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It took some six months for Congress to pass additional aid to Ukraine
By Anthony Zurcher
BBC News, Washington

The US Senate has approved a $95bn (£76bn) foreign aid package that includes military support for Ukraine, Israel and Taiwan.

President Joe Biden is expected to sign the legislation into law on Wednesday.

The Senate on Tuesday evening backed the measure passed by the US House of Representatives on Saturday.

It includes $61bn in military aid for Ukraine, which the Pentagon says can start being delivered to the war-torn nation “within days”.

It passed in a bipartisan vote of 79-18.

The Senate had passed a similar aid package in February, but a group of conservatives who oppose new Ukraine support prevented it from coming to a vote in the House of Representatives.

Last week, Democrats and Republicans in the lower chamber joined together to bypass this opposition.

They ultimately agreed to a package bill that included the foreign aid as well as legislation to confiscate Russian assets held by Western banks; new sanctions on Russia, Iran and China; and a provision that will force the Chinese company ByteDance to sell the popular social media service TikTok.

Democratic Senate Majority Leader Chuck Schumer said Republican Speaker of the House Mike Johnson had risen “to the occasion” when he pushed for passage of the foreign aid bill in his chamber.

“It was our bipartisanship, our linking of arms together that got this large and difficult bill through the Congress, despite many political ideologues, wanted to bring it down,” he said on Tuesday.

In the House on Saturday, a majority of Republicans in the chamber voted against the foreign aid package.

The bill faced intense resistance among a handful of Republicans, some in key positions of power in the House, who opposed any new aid to Ukraine.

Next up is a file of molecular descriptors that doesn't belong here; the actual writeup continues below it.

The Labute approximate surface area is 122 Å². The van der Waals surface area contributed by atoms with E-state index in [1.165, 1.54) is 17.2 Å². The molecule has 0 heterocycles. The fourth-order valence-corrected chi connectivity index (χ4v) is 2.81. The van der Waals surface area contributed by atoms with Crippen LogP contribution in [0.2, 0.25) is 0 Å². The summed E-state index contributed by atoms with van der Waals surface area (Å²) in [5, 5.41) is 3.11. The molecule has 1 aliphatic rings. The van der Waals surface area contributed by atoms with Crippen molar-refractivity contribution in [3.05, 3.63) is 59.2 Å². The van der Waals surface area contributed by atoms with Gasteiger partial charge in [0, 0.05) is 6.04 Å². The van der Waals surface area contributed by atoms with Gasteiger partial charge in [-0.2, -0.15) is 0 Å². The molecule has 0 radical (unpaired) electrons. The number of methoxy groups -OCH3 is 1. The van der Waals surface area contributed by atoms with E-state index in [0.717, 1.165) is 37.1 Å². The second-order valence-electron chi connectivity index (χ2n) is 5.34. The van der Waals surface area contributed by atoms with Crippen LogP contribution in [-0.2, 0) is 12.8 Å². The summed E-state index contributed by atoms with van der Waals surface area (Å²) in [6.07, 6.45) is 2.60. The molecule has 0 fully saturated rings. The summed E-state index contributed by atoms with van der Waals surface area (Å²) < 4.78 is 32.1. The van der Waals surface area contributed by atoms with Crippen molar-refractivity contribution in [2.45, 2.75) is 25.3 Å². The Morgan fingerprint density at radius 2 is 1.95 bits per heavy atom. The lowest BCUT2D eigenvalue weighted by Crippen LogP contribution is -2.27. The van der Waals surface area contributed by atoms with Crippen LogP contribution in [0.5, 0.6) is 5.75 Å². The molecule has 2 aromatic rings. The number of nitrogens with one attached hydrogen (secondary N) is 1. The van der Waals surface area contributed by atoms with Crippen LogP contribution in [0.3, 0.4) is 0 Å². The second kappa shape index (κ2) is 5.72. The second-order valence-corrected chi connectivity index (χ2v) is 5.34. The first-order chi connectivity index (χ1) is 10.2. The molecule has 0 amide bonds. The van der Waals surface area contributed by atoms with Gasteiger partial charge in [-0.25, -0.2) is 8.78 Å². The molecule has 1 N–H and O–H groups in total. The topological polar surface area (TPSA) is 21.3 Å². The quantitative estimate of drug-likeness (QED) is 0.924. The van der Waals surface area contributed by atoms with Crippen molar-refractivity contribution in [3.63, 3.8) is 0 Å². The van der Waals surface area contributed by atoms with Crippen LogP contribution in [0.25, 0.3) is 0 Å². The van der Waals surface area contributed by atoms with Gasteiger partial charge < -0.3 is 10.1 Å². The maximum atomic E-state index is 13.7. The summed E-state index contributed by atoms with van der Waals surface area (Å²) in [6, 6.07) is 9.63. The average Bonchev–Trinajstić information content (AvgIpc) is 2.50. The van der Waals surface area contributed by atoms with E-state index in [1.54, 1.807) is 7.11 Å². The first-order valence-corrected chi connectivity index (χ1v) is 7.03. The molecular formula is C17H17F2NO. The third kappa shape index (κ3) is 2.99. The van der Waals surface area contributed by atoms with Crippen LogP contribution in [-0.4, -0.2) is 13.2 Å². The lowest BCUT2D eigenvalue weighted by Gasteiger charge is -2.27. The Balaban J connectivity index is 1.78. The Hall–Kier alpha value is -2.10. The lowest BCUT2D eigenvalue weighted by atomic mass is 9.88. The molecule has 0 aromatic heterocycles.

Republican presidential candidate Donald Trump had opposed new aid to Ukraine in the past, but during a radio interview on Monday he praised Mr Johnson for structuring some Ukraine non-military aid as a loan.

The foreign aid package passed on Tuesday also includes:

$26.4bn in military support for Israel, with $9.1bn of that allocated to humanitarian aid for Gaza
$8.1bn in funding for allies in the Asia-Pacific, including Taiwan, to “counter communist China”.

According to the Biden administration, previously approved US aid to Ukraine had been exhausted by the beginning of the year.

Officials warned that the situation was dire and that Ukraine was in danger of losing its two-year-old war with Russia if Congress had not approved new support.

The national security package also includes a provision that could lead to a nationwide ban on TikTok.

The popular social media app’s China-based parent company has nine months to sell its stake and find a US-approved buyer or see TikTok shut down across the US.

The statute gives the US president the option of extending the deadline by an additional 90 days, which means the soonest the ban could take effect is nearly a year from now.

The TikTok provision drew bipartisan support, with lawmakers arguing that the Chinese government could invoke security laws to compel ByteDance to hand over data about the app’s estimated 170 million US users.

TikTok has repeatedly said it has not provided, and would not provide, its foreign user data to the Chinese government.